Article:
Children are allowed to go to primary in the September following their fourth birthday, but official figures showed that by the time they were aged 11, August-born children were 50% more likely to be labelled “special needs” - meaning that thousands of teenagers could be placed in this category when they are merely young for their year group.
A study by Stanford University found that “a one-year delay in the start of school dramatically reduces inattention/hyperactivity at age 7”.
Aside from the unfortunate mis-labeling of youngsters, there’s no concrete evidence of any improvement in terms of exam results, but this hasn’t stopped parents from “redshirting” their offspring - named after the US practice of keeping players out of a sports team for a year to mature.
Recently, schools minister Nick Gibb said that children born between April and August would be allowed to go into reception a year later if their parents felt they were not ready for school. The Department for Education is keen to have parliament approve the changes to the rules as soon as possible.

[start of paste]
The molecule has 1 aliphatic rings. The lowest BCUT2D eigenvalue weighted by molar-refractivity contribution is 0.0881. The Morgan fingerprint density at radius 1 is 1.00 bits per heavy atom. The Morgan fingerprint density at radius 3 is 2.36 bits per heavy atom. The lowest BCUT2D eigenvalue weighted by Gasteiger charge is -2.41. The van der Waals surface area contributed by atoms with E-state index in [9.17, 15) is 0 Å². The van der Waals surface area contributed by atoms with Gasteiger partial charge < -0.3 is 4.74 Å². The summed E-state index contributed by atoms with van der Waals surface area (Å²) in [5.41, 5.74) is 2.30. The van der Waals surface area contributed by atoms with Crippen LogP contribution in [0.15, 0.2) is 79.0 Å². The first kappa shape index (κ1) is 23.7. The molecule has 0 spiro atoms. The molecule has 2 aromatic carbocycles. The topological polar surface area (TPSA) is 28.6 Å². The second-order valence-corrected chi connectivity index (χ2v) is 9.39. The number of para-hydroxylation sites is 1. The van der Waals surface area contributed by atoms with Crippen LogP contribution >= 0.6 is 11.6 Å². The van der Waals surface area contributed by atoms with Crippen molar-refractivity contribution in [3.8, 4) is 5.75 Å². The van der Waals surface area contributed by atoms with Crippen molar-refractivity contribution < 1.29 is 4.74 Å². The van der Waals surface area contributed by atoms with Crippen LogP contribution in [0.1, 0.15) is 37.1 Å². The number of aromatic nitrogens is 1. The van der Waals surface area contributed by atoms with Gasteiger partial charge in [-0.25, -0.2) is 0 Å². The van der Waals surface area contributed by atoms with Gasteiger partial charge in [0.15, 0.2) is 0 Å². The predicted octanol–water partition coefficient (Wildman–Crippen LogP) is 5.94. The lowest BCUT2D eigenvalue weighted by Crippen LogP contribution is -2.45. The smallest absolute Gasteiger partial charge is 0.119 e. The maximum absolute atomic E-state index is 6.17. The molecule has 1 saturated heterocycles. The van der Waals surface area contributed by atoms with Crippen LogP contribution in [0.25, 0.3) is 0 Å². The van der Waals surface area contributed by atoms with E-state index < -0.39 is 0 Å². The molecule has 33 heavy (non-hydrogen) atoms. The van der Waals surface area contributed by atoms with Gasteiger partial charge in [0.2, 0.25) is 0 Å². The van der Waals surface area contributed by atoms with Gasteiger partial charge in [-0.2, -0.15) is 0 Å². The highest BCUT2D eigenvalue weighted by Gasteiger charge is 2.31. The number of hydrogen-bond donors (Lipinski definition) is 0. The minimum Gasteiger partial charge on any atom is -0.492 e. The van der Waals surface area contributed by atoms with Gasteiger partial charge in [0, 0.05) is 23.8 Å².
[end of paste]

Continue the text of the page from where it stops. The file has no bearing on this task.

'It's been a blast': pub legend Malcolm the Fish Man retires
Corby man given suspended sentence after showing 'gun' to group in pub
Meet 105-year-old Marjorie - who must be Kettering's oldest property landlady
Who's been sentenced from Kettering, Raunds and Wellingborough
Furniture warehouse opens in Corby's old historic cinema complex
WHAT DO YOU THINK? Have your say below